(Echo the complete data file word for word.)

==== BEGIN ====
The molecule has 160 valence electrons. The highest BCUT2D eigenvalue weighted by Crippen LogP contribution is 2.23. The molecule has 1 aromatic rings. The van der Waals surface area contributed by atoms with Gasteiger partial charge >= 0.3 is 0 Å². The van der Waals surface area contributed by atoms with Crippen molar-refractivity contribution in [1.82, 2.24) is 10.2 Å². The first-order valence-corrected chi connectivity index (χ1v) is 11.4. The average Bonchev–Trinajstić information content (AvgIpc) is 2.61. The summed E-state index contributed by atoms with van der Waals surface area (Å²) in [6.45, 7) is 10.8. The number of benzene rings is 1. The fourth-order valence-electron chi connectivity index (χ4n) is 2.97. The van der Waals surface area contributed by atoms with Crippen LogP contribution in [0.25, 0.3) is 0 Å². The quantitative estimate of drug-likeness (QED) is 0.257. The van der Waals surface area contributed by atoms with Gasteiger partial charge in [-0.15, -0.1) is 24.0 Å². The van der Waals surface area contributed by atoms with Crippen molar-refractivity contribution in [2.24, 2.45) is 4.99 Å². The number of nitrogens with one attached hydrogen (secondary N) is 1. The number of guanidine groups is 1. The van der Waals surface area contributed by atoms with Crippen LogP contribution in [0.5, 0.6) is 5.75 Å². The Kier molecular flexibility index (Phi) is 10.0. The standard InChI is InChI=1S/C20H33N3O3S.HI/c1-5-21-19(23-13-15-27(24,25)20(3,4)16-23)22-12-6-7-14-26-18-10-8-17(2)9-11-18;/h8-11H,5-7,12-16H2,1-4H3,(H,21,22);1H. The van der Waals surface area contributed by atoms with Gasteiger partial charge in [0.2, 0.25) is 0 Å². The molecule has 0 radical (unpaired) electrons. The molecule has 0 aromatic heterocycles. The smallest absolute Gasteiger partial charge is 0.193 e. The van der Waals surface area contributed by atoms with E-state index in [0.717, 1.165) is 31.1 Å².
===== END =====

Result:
The molecule has 160 valence electrons. The highest BCUT2D eigenvalue weighted by Crippen LogP contribution is 2.23. The molecule has 1 aromatic rings. The van der Waals surface area contributed by atoms with Gasteiger partial charge >= 0.3 is 0 Å². The van der Waals surface area contributed by atoms with Crippen molar-refractivity contribution in [1.82, 2.24) is 10.2 Å². The first-order valence-corrected chi connectivity index (χ1v) is 11.4. The average Bonchev–Trinajstić information content (AvgIpc) is 2.61. The summed E-state index contributed by atoms with van der Waals surface area (Å²) in [6.45, 7) is 10.8. The number of benzene rings is 1. The fourth-order valence-electron chi connectivity index (χ4n) is 2.97. The van der Waals surface area contributed by atoms with Crippen LogP contribution in [0.25, 0.3) is 0 Å². The quantitative estimate of drug-likeness (QED) is 0.257. The van der Waals surface area contributed by atoms with Gasteiger partial charge in [-0.15, -0.1) is 24.0 Å². The van der Waals surface area contributed by atoms with Crippen molar-refractivity contribution in [2.24, 2.45) is 4.99 Å². The number of nitrogens with one attached hydrogen (secondary N) is 1. The number of guanidine groups is 1. The van der Waals surface area contributed by atoms with Crippen LogP contribution in [0.5, 0.6) is 5.75 Å². The Kier molecular flexibility index (Phi) is 10.0. The standard InChI is InChI=1S/C20H33N3O3S.HI/c1-5-21-19(23-13-15-27(24,25)20(3,4)16-23)22-12-6-7-14-26-18-10-8-17(2)9-11-18;/h8-11H,5-7,12-16H2,1-4H3,(H,21,22);1H. The van der Waals surface area contributed by atoms with Gasteiger partial charge in [0.2, 0.25) is 0 Å². The molecule has 0 radical (unpaired) electrons. The molecule has 0 aromatic heterocycles. The smallest absolute Gasteiger partial charge is 0.193 e. The van der Waals surface area contributed by atoms with E-state index in [0.717, 1.165) is 31.1 Å².